There is also developing data on resveratrol as a contributor to longevity and its use in the treatment and prevention of cancers, diabetes and Alzheimer’s disease. In one study from 2003, resveratrol appeared to increase the life span of yeast cells by 70%. Alas, it was the life span of lowly yeast cells and not of humans — a far cry from the fabled fountain of youth. It is also not clear that we can consume enough resveratrol from red wine to achieve the potential health benefits seen in almost exclusively non-human experiments. How much wine would we need to consume? One thousand liters of red wine per day is the requisite amount, far too much for even the most voracious oenophile.
The other compounds to consider are Procyanidins, anti-oxidant agents found in tannins. Present in higher concentrations in some French red wines than in other wines, they are potentially linked to improved cardiovascular outcomes. Possible benefits include improved health of the blood vessel lining, decreased oxidation of good and bad cholesterol, and reduced blood pressure among others. Whether procyanidins represent a link to the success of the French lifestyle is as yet unproven.
While it is possible that moderate consumption of alcohol is the key to longevity and cardiovascular health, it is as likely that some other trait common to French culture is more in play. When Americans visit France, for example, many are highly impressed by the plentiful cheeses, breads and rich meals. However, eating like an American visiting France is not the same as eating a diet typically consumed by a French national. Reported rates of obesity are considerably lower in France than in the United States. How can this be?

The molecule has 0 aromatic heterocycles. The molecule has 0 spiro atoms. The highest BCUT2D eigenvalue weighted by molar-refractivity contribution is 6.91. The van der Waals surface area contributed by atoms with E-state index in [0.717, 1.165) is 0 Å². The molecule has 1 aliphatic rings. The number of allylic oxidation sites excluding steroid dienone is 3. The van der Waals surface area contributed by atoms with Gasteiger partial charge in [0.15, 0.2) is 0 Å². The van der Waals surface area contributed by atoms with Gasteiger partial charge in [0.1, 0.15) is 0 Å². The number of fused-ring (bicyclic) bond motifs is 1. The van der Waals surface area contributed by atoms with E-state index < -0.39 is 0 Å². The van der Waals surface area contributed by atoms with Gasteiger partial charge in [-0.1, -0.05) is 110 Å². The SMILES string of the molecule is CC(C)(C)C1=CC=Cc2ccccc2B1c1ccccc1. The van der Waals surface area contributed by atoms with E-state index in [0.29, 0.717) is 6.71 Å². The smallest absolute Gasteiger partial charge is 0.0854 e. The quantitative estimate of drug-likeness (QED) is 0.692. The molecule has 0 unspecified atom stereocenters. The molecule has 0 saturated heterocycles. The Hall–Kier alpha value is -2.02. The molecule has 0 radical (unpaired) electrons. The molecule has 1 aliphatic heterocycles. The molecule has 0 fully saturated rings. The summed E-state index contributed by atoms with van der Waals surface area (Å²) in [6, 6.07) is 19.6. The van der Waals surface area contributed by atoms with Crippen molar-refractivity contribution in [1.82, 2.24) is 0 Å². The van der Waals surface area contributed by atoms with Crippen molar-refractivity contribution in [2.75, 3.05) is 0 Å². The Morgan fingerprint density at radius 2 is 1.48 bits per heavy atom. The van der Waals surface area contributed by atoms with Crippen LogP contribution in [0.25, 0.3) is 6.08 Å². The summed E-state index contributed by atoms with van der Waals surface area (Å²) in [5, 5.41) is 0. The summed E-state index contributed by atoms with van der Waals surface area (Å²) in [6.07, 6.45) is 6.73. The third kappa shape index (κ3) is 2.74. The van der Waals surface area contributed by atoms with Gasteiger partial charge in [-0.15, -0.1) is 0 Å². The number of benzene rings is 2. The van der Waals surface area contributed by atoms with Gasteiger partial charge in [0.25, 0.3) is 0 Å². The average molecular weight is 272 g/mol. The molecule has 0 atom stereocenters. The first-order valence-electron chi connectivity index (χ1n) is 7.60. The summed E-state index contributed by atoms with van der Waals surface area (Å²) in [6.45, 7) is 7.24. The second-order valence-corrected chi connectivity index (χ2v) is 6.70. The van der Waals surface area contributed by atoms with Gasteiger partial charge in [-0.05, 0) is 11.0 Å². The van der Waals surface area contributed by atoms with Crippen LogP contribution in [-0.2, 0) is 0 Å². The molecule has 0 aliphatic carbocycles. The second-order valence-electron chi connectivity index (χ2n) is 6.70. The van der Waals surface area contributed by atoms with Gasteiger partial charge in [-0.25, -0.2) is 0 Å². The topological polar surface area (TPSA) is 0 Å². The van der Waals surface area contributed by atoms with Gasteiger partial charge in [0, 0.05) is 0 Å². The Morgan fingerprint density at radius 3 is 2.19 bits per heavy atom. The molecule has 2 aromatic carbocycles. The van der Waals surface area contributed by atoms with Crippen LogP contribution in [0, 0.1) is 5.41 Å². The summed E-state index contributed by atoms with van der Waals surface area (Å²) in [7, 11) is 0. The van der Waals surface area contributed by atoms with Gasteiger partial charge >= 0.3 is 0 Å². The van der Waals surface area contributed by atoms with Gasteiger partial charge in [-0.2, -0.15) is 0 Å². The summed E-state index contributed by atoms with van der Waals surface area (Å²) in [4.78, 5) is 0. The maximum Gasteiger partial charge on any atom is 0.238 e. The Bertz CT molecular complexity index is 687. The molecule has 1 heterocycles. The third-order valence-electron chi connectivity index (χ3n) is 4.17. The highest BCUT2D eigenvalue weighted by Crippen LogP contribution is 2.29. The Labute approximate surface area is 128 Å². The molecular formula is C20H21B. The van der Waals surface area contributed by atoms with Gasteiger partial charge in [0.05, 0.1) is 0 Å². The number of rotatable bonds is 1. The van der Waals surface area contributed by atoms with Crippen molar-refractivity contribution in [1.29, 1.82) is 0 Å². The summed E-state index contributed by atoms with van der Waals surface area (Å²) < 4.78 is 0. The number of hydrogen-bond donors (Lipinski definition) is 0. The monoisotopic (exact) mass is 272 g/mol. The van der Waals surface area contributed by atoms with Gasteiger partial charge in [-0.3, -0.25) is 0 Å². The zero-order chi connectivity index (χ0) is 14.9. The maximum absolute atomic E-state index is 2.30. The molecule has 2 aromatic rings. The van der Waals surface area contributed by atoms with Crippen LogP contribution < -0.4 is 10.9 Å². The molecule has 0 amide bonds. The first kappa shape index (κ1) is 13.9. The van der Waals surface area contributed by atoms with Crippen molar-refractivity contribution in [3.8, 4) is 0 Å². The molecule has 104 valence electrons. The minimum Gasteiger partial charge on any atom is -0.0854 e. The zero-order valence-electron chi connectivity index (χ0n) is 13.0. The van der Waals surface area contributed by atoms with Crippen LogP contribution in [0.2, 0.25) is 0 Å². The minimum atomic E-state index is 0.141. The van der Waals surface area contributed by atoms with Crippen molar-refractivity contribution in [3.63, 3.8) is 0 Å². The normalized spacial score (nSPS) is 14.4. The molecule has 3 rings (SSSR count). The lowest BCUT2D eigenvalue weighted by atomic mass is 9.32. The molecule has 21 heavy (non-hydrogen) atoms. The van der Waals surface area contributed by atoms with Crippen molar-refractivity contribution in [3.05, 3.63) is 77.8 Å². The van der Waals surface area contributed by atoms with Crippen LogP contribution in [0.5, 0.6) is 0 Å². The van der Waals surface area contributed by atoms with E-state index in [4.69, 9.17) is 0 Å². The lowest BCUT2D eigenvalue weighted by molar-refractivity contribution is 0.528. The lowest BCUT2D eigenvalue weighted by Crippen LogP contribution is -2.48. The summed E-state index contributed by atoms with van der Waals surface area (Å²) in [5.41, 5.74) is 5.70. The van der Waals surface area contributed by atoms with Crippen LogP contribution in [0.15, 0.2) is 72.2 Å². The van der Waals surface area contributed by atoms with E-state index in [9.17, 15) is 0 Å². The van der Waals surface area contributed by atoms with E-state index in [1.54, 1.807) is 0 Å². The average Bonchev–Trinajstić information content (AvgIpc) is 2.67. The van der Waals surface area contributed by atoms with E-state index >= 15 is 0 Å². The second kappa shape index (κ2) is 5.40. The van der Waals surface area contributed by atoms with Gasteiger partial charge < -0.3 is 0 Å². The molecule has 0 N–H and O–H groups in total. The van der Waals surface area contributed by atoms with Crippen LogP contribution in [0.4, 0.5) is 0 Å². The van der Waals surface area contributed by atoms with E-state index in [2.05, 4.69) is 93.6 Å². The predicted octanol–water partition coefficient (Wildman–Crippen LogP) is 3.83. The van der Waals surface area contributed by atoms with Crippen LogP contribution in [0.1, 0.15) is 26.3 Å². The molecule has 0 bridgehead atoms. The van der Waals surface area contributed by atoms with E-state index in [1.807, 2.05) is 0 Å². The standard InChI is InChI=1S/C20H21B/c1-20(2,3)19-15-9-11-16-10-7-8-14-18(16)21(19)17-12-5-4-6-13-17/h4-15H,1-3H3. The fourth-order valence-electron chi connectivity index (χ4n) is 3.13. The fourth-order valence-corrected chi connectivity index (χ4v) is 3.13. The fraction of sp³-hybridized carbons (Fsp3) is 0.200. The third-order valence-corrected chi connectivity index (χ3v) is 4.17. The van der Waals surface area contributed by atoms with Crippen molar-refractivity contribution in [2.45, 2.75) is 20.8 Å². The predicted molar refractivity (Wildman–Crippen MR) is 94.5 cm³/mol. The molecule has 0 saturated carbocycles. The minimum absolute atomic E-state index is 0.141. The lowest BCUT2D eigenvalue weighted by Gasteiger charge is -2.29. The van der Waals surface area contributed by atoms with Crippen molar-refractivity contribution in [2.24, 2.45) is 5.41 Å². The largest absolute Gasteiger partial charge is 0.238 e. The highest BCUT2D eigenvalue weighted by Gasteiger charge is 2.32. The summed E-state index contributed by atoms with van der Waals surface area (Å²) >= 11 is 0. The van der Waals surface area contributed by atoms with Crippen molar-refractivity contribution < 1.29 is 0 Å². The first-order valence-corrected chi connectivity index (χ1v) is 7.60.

To begin, overall caloric intake and portion size are both lower in France. The French generally eat three meals per day and do not snack between meals. Not only do Americans tend to snack between meals but those snacks are often high in fat (particularly trans-fats), low in nutrition and have a high refined sugar content. So, it is possible that while we draw attention to the high fat intake in the French diet, some would argue that the French diet contains naturally occurring fat from butter and cream and that these types of non-trans, non-hydrogenated fats are easier for the body to break down. Thus, other aspects of the French diet may be much healthier than the American diet and may play a substantial role in the apparent French Paradox, when in fact there is no paradox at all. Rather, the French experience is characterized by people eating smaller amounts of generally healthier food, thus protecting themselves against cardiovascular disease.
In the end, the French Paradox and the potential cardiovascular benefits of wine and moderate alcohol consumption will likely continue to be an intriguing hypothesis, supported by a large volume of population-based observational research, but lacking the Holy Grail of medical proof. To definitively answer the question at hand, a randomized study would be necessary wherein half of the study subjects drank wine moderately and half of the subjects did not. Cardiovascular event rates and mortality would then be compared in each group after a period of follow up. Such a study would require a large number of subjects, would be costly to undertake, and may require a long period of follow up. As a result, there is no prospective, randomized human data available to us in clarifying the veracity of the French Paradox, nor any on the immediate horizon. Thus, doctors will continue to grapple with whether or not to encourage alcohol consumption among their patients, not knowing for certain that the science supporting the paradox is as ironclad as we would like.The reason then to drink wine is for love of the romance, history and collegiality it brings. And maybe, just maybe, it is good for you as well.